New statistical models could help to predict the risk of relapse and infection following ongoing rituximab treatment in people with ANCA-associated vasculitis (AAV), a study suggests.
These models may aid in clinical decisions about the relative risks and benefits of continuing to use rituximab beyond its customary two years with these patients, according to the researchers.
The models were described in the study, “Long-term maintenance rituximab for ANCA-associated vasculitis: relapse and infection prediction models” published in Rheumatology.
AAV is caused by antibodies — the eponymous ANCAs (anti-neutrophil cytoplasmic autoantibodies) — that erroneously target the body’s vascular system, leading to increased inflammation in blood vessels.
Rituximab works to kill B-cells, the cells that produce antibodies. By lowering the numbers of these immune cells, it can lessen inflammation in AAV. In the U.S., Europe and elsewhere, rituximab is approved to treat granulomatosis with polyangiitis (GPA) and microscopic polyangiitis (MPA), two types of AAV.
Rituximab treatment generally involves an induction period — where comparatively high amounts of the medication are given in a short time to induce disease remission — followed by a lower-intensity period of maintenance treatment, which generally lasts two years.
Because rituximab depletes B-cells, which are important for fighting infections, its continued use can increase the risk of infections. However, stopping treatment raises a risk of AAV relapse.
“In clinical practice, clinicians must weigh up potential relapse and infection risk factors when deciding whether or not an individual patient will benefit from ongoing RTX [rituximab] treatment,” the research team at the University of Cambridge wrote.
“This is the first study to attempt to generate risk prediction models to help guide decision making regarding extended RTX maintenance therapy in AAV beyond a 2-year RTX treatment course,” they added.
Researchers analyzed data for 147 people with GPA or MPA who received a total of four to eight grams of rituximab at Addenbrooke’s Hospital between 2002 and 2018. Most were given a standard treatment protocol consisting of two 1,000 mg doses given two weeks apart (induction treatment), followed by 1,000 mg every six months for two years (maintenance treatment).
Median follow-up time after the last rituximab treatment was 63 months, just over five years. Over those years, 80 of these patients had an AAV relapse, while 88 experienced relevant infections (either one serious infection, or three or more non-serious infections).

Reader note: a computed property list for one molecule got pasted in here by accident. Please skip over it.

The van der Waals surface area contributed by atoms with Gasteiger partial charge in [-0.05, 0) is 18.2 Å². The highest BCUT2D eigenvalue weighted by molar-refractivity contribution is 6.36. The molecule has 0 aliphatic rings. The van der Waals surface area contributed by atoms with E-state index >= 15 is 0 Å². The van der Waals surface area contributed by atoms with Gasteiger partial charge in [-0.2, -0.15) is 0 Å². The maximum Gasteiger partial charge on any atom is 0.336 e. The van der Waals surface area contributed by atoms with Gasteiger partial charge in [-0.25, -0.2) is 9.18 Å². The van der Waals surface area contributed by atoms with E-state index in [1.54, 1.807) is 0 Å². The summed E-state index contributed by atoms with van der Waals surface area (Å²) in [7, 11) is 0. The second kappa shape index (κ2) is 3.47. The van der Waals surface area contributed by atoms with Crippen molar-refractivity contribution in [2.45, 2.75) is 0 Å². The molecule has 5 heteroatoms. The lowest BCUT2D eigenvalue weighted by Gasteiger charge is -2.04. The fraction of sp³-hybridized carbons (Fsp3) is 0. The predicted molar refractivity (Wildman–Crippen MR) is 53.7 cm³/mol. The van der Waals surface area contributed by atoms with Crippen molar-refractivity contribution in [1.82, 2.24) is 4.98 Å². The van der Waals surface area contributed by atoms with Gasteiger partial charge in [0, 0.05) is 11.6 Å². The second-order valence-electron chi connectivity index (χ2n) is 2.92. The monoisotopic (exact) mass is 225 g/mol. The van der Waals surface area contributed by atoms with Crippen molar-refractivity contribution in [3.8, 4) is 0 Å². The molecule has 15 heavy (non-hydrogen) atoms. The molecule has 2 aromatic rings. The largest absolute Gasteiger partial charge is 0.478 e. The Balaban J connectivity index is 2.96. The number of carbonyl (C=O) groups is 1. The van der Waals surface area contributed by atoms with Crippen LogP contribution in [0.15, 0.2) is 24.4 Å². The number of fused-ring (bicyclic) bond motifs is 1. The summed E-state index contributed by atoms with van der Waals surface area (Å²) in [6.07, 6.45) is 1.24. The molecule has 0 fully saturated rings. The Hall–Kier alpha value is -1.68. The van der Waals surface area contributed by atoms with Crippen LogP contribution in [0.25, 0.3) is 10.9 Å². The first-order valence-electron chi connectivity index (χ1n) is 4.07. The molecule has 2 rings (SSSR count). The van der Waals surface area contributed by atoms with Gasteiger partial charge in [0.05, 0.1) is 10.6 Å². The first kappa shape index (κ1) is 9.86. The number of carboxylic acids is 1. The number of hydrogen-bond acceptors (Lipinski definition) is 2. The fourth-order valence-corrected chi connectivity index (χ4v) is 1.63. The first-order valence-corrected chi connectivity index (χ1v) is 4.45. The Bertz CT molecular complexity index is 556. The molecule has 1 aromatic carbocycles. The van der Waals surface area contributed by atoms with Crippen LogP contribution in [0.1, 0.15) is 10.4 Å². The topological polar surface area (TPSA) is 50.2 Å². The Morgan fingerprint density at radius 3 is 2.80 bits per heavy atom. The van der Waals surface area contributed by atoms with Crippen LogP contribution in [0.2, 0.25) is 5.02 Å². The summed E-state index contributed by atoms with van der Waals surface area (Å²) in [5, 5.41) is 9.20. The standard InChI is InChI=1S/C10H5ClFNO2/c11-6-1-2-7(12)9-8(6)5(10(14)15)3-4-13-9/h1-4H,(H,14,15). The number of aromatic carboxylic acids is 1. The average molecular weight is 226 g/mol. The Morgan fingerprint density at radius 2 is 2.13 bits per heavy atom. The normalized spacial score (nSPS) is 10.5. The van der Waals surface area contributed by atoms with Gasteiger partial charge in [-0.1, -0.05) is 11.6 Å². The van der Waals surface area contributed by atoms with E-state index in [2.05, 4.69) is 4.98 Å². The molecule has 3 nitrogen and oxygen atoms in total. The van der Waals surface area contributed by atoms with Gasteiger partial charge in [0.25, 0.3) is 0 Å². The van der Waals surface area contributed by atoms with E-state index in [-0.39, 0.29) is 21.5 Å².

Using patient data, the researchers constructed statistical models to assess the risk of relapse or infection. Various statistical tests were used to determine which factors were most appropriate for inclusion in the final models.
The model developed to predict relapse risk was based on seven factors: sex, age, ANCA positivity, ear/nose/throat involvement, dose of prednisolone (an immune-suppressing steroid), concomitant treatment with cyclophosphamide and/or an oral immunosuppressant, and whether the rituximab was originally given to treat new disease or a relapse.
With infection, the predictive model included five factors: sex, structural lung disease, diabetes, levels of IgG (a type of antibody) in the blood, and whether there had been infections during rituximab treatment.
Notably, these statistical models were not well suited to predicting risks in individual patients. However, they could group individuals into high- or low-risk groups accurately.
In the relapse model, the median time to relapse was 72.2 months in the low-risk group, and 29.4 months in the high-risk group. In the infection model, the median time to infection was 74.8 months (low risk) and 29 months (high risk).
Additional analyses that used data available one year after stopping rituximab treatment showed generally consistent results.
“While our models had insufficient power to discriminate risk between individual patients they were able to assign patients into risk groups for both relapse and infection. The ability to identify risk groups may help in decisions regarding the potential benefit of ongoing RTX treatment,” the researchers concluded.
“However, we caution the use of these prediction models until prospective multi-centre validation studies have been performed,” they added.
Rituximab is marketed as Rituxan (by Biogen) in the U.S., Canada, and Japan, and as MabThera (by Roche’s subsidiary Genentech) in Europe.
Recently, biosimilars of rituximab, such as Truxima, Ruxience, and Riabni, have been approved. A biosimilar is a biologic medical product that is similar to another already approved biological medicine, analogous to generics for conventional medicines.
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